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Saadi Yacef’s life was centered in the maze of narrow streets that form the Kasbah of the Algerian capital. It was here that he led a guerrilla uprising against colonial France, a key episode in the long and savage war that ended with independence in 1962.
Yacef, who died earlier this month at the age of 93, was the Algerian military leader of the National Liberation Front, or FLN, the organization that led Algeria’s struggle for freedom. He then transformed his memoirs of the 1956-57 battle of the Kasbah, written in prison after his capture and death sentence by the French, into the 1966 film. The battle of Algiers.
Yacef not only produced the film, directed by Gillo Pontecorvo, he also played himself (under the name Djafar) and gained international recognition. The production’s widely acclaimed ideas about urban uprisings also led to its dissemination by the Pentagon, as well as by Palestinian groups and the Black Panthers.
Born in the Casbah in 1928, Yacef left school at the age of 14 to work in his father’s bakery, which was already a point of contact for activists from the Algerian People’s Party, the precursor of the FLN. In 1947, Yacef joined the Special Organization, an armed revolutionary group where he first established his reputation as an Algiers-based fighter. In 1949, he moved briefly to France, but on his return to Algeria, he resumed contacts with the anti-colonial militants of the Casbah. In 1954, when the FLN launched an appeal to the Algerian people to unite behind their fight for independence, Yacef was invited to form a commando.
“He was a simple guy from a working-class background,” says Nacer Djabi, an Algerian sociologist. “The revolution changed his life and gave him an important role. It was a time when the great leaders of the FLN were welcome in the Casbah.
In June 1956, after the French guillotined two FLN prisoners, Yacef fighters carried out a series of assassinations against French targets. Dozens of people, including police officers, were killed. In response, a group of extremist French settlers, acting in collusion with the police, planted a bomb in the Casbah that killed some 75 Arabs. The FLN responded with a bombing campaign, launched by Yacef. He recruited a trio of young FLN activists who managed to sneak through French checkpoints with explosive devices in their handbags, which they dropped off in European cafes and at the Air France office.
“At the first bomb I felt no mercy, absolutely nothing,” Yacef said. in an interview in 2004. “I did it because I was there when the Casbah bomb exploded. I felt it was revenge, part of the rules of the game. He later said he felt remorse after a bombing at a nightclub frequented by French soldiers, but admitted that when the French executed five other Algerians, “I did it again. . . I forgot my tears and made 13 bombs that day ”.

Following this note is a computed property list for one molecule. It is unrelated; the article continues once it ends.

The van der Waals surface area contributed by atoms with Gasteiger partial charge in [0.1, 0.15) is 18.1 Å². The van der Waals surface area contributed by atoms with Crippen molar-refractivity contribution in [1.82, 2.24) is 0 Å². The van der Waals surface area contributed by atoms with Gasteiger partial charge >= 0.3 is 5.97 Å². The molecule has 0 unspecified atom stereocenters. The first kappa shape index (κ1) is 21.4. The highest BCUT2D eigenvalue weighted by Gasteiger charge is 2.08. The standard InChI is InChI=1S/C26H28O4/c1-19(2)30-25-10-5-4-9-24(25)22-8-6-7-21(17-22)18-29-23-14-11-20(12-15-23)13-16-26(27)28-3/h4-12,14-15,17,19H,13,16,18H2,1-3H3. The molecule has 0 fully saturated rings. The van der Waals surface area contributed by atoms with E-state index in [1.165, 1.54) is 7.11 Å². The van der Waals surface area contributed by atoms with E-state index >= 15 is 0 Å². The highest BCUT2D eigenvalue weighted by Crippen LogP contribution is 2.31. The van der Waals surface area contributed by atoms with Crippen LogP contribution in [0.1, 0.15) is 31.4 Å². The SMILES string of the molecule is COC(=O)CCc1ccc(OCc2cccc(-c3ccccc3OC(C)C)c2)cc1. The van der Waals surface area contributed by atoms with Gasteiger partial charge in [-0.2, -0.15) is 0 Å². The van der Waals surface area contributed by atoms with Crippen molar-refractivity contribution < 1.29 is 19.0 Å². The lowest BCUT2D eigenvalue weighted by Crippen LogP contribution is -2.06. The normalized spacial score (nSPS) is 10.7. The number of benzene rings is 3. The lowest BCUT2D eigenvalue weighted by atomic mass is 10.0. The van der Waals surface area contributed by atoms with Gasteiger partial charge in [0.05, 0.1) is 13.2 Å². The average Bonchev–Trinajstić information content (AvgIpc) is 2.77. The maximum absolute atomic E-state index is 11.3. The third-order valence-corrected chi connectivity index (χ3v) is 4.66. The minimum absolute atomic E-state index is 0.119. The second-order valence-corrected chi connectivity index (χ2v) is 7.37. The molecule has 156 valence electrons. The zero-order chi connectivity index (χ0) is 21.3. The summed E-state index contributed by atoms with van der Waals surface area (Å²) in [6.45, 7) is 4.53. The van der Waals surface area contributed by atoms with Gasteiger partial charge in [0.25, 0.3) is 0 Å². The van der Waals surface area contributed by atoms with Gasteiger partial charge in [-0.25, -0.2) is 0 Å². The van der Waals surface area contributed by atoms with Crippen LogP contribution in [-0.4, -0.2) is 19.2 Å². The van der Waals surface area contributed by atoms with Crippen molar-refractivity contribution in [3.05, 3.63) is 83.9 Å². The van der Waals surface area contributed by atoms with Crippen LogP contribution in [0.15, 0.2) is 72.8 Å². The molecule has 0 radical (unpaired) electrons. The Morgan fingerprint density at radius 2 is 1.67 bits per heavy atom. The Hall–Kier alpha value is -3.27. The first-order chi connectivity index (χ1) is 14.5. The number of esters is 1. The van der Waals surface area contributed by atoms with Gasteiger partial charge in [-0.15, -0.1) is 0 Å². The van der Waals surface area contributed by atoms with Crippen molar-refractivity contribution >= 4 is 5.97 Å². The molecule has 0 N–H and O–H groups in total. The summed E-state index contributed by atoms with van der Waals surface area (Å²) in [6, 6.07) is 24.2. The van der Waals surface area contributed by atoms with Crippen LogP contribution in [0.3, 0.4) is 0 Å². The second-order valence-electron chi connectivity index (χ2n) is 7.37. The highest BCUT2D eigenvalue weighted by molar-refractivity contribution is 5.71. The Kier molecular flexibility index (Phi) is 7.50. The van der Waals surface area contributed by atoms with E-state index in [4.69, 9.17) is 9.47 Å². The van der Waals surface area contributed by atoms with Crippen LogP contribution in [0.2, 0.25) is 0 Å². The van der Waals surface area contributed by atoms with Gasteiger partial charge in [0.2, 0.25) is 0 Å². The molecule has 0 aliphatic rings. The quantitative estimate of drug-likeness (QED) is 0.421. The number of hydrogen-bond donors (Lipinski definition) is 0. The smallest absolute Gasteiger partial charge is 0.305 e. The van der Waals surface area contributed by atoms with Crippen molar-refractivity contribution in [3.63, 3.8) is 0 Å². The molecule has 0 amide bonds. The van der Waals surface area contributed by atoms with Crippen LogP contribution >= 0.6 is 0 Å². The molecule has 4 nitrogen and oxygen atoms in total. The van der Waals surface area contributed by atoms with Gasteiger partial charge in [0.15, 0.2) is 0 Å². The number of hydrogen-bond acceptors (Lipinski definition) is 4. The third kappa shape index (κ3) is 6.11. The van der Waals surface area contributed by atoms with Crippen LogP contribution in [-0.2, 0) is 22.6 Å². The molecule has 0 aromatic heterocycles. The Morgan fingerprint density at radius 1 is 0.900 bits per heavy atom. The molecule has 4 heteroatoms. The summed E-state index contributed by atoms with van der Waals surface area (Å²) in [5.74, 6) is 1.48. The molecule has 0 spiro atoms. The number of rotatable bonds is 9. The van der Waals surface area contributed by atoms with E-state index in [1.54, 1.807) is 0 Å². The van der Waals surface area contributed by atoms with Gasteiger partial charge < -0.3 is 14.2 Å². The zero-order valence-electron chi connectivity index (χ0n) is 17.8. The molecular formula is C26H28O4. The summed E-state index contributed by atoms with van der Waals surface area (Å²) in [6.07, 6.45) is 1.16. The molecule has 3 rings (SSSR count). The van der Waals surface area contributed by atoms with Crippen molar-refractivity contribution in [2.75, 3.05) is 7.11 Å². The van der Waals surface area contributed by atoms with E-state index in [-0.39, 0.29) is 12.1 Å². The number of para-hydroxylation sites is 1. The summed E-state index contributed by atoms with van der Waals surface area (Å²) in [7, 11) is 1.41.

With the French police unable to control the uprising, Paris deployed thousands of paratroopers in January 1957, who crushed it within months. Yacef was arrested in September and in October the Battle of Algiers ended when the French surrounded and blew up a house in the Casbah where militants were hiding. Among those killed was Ali La Pointe, a central figure in the uprising.
The Battle of Algiers may have been lost, but news of the brutality of the army and the systematic use of torture has deepened unease over the occupation in France. “The liberal French intelligentsia has become an actor in the drama, and all of France’s Algerian policy has begun to be discredited,” explains Hugh Roberts, historian of Algeria and professor at Tufts University.
Yacef had also helped to draw the attention of the international community to the plight of the Algerians by helping to organize a general strike called by the FLN in January 1957. “It proved that when the FLN spoke, it had the support of the people” , says William Quandt, author of two books on Algeria.
After his arrest, Yacef was sentenced to death but was eventually released after the ceasefire with the French in 1962. Although he recognized his role during the struggle for independence, over the years, some of his former comrades questioned whether the information he gave the French after his capture may have led to the murder of La Pointe, who is still an iconic hero in Algeria – accusations Yacef has always denied.
“The Battle of Algiers contributed a lot by relieving the fighters in the mountains and bringing armed operations to the cities and helping to internationalize the struggle,” Djabi said. “There have always been questions as to why he was not executed, but no answers.”